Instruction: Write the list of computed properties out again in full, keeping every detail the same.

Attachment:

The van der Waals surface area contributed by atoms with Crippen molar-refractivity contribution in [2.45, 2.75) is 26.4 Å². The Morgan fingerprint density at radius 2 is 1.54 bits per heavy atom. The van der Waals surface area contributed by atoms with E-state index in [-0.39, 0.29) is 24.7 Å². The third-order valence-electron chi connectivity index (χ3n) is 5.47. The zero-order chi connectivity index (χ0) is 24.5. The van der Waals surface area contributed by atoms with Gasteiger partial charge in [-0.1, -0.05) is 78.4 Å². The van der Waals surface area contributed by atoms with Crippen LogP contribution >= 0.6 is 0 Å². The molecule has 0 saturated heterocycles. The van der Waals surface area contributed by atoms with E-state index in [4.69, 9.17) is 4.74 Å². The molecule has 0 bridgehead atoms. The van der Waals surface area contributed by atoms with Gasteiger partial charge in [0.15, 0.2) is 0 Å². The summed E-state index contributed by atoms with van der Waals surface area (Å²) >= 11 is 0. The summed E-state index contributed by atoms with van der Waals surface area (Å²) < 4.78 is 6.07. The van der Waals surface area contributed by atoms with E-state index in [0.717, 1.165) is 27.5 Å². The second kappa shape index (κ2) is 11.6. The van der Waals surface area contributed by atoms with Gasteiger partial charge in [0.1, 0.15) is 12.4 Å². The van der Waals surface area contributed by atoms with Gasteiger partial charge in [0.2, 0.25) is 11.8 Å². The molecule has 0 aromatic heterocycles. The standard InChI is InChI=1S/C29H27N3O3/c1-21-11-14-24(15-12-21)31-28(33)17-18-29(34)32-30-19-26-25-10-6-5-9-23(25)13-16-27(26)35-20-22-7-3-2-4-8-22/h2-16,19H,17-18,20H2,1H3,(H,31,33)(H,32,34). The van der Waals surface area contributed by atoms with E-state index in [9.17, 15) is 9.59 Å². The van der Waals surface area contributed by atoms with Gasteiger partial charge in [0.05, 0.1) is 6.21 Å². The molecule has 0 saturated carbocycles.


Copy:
The van der Waals surface area contributed by atoms with Crippen molar-refractivity contribution in [2.45, 2.75) is 26.4 Å². The Morgan fingerprint density at radius 2 is 1.54 bits per heavy atom. The van der Waals surface area contributed by atoms with E-state index in [-0.39, 0.29) is 24.7 Å². The third-order valence-electron chi connectivity index (χ3n) is 5.47. The zero-order chi connectivity index (χ0) is 24.5. The van der Waals surface area contributed by atoms with Gasteiger partial charge in [-0.1, -0.05) is 78.4 Å². The van der Waals surface area contributed by atoms with Crippen LogP contribution >= 0.6 is 0 Å². The molecule has 0 saturated heterocycles. The van der Waals surface area contributed by atoms with E-state index in [4.69, 9.17) is 4.74 Å². The molecule has 0 bridgehead atoms. The van der Waals surface area contributed by atoms with Gasteiger partial charge in [0.15, 0.2) is 0 Å². The summed E-state index contributed by atoms with van der Waals surface area (Å²) >= 11 is 0. The summed E-state index contributed by atoms with van der Waals surface area (Å²) < 4.78 is 6.07. The van der Waals surface area contributed by atoms with E-state index in [0.717, 1.165) is 27.5 Å². The second kappa shape index (κ2) is 11.6. The van der Waals surface area contributed by atoms with Gasteiger partial charge in [0.1, 0.15) is 12.4 Å². The van der Waals surface area contributed by atoms with Gasteiger partial charge in [0.2, 0.25) is 11.8 Å². The molecule has 0 aromatic heterocycles. The standard InChI is InChI=1S/C29H27N3O3/c1-21-11-14-24(15-12-21)31-28(33)17-18-29(34)32-30-19-26-25-10-6-5-9-23(25)13-16-27(26)35-20-22-7-3-2-4-8-22/h2-16,19H,17-18,20H2,1H3,(H,31,33)(H,32,34). The van der Waals surface area contributed by atoms with E-state index in [9.17, 15) is 9.59 Å². The van der Waals surface area contributed by atoms with Gasteiger partial charge in [0.05, 0.1) is 6.21 Å². The molecule has 0 saturated carbocycles.